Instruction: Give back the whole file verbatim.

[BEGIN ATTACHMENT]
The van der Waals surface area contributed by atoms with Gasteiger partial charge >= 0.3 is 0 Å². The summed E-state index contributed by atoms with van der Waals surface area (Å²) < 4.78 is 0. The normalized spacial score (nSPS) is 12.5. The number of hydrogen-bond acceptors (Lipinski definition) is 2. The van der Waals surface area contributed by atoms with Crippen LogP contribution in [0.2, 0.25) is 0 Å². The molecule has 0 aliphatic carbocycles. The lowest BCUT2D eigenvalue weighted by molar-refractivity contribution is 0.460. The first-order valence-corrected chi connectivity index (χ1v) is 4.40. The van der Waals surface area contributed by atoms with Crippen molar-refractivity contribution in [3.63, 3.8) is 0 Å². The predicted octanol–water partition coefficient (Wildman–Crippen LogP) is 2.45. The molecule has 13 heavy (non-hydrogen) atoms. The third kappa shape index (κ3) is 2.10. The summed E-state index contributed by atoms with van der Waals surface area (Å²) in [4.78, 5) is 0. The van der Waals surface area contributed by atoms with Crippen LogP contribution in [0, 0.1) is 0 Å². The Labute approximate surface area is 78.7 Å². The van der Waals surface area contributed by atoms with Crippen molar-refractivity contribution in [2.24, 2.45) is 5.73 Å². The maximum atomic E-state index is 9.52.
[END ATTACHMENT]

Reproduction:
The van der Waals surface area contributed by atoms with Gasteiger partial charge >= 0.3 is 0 Å². The summed E-state index contributed by atoms with van der Waals surface area (Å²) < 4.78 is 0. The normalized spacial score (nSPS) is 12.5. The number of hydrogen-bond acceptors (Lipinski definition) is 2. The van der Waals surface area contributed by atoms with Crippen LogP contribution in [0.2, 0.25) is 0 Å². The molecule has 0 aliphatic carbocycles. The lowest BCUT2D eigenvalue weighted by molar-refractivity contribution is 0.460. The first-order valence-corrected chi connectivity index (χ1v) is 4.40. The van der Waals surface area contributed by atoms with Crippen molar-refractivity contribution in [3.63, 3.8) is 0 Å². The predicted octanol–water partition coefficient (Wildman–Crippen LogP) is 2.45. The molecule has 13 heavy (non-hydrogen) atoms. The third kappa shape index (κ3) is 2.10. The summed E-state index contributed by atoms with van der Waals surface area (Å²) in [4.78, 5) is 0. The van der Waals surface area contributed by atoms with Crippen LogP contribution in [0, 0.1) is 0 Å². The Labute approximate surface area is 78.7 Å². The van der Waals surface area contributed by atoms with Crippen molar-refractivity contribution in [2.24, 2.45) is 5.73 Å². The maximum atomic E-state index is 9.52.